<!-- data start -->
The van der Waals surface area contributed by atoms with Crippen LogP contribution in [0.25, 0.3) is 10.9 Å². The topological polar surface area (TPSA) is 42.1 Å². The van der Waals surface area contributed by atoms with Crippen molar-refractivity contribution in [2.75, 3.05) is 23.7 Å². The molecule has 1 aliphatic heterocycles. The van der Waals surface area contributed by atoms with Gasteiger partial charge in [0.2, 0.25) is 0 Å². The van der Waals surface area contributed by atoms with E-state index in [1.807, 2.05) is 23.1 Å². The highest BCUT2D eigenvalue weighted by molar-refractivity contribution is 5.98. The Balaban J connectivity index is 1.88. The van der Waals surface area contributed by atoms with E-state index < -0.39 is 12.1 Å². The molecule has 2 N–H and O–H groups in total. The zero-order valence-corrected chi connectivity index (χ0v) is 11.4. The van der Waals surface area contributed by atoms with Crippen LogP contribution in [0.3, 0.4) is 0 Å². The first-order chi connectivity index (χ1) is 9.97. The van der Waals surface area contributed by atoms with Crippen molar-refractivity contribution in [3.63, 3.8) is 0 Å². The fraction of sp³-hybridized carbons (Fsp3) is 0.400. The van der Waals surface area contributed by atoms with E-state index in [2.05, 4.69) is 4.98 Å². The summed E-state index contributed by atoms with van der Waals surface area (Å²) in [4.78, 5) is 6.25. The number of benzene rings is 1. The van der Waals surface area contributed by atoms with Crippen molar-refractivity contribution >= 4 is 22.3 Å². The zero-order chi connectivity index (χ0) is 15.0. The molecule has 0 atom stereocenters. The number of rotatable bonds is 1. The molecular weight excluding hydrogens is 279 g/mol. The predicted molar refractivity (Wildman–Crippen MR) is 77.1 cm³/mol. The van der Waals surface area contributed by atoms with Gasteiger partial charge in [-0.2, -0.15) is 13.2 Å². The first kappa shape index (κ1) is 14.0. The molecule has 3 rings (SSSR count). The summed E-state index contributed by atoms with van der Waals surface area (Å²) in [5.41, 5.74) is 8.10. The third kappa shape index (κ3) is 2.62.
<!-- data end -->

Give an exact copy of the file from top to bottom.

The van der Waals surface area contributed by atoms with Crippen LogP contribution in [0.25, 0.3) is 10.9 Å². The topological polar surface area (TPSA) is 42.1 Å². The van der Waals surface area contributed by atoms with Crippen molar-refractivity contribution in [2.75, 3.05) is 23.7 Å². The molecule has 1 aliphatic heterocycles. The van der Waals surface area contributed by atoms with Gasteiger partial charge in [0.2, 0.25) is 0 Å². The van der Waals surface area contributed by atoms with E-state index in [1.807, 2.05) is 23.1 Å². The highest BCUT2D eigenvalue weighted by molar-refractivity contribution is 5.98. The Balaban J connectivity index is 1.88. The van der Waals surface area contributed by atoms with E-state index < -0.39 is 12.1 Å². The molecule has 2 N–H and O–H groups in total. The zero-order valence-corrected chi connectivity index (χ0v) is 11.4. The van der Waals surface area contributed by atoms with Crippen LogP contribution in [0.3, 0.4) is 0 Å². The first-order chi connectivity index (χ1) is 9.97. The van der Waals surface area contributed by atoms with Crippen molar-refractivity contribution in [3.63, 3.8) is 0 Å². The fraction of sp³-hybridized carbons (Fsp3) is 0.400. The van der Waals surface area contributed by atoms with E-state index in [2.05, 4.69) is 4.98 Å². The summed E-state index contributed by atoms with van der Waals surface area (Å²) in [4.78, 5) is 6.25. The number of benzene rings is 1. The van der Waals surface area contributed by atoms with Crippen molar-refractivity contribution >= 4 is 22.3 Å². The zero-order chi connectivity index (χ0) is 15.0. The molecule has 0 atom stereocenters. The number of rotatable bonds is 1. The molecular weight excluding hydrogens is 279 g/mol. The predicted molar refractivity (Wildman–Crippen MR) is 77.1 cm³/mol. The van der Waals surface area contributed by atoms with Gasteiger partial charge in [-0.2, -0.15) is 13.2 Å². The first kappa shape index (κ1) is 14.0. The molecule has 3 rings (SSSR count). The summed E-state index contributed by atoms with van der Waals surface area (Å²) in [5.41, 5.74) is 8.10. The third kappa shape index (κ3) is 2.62.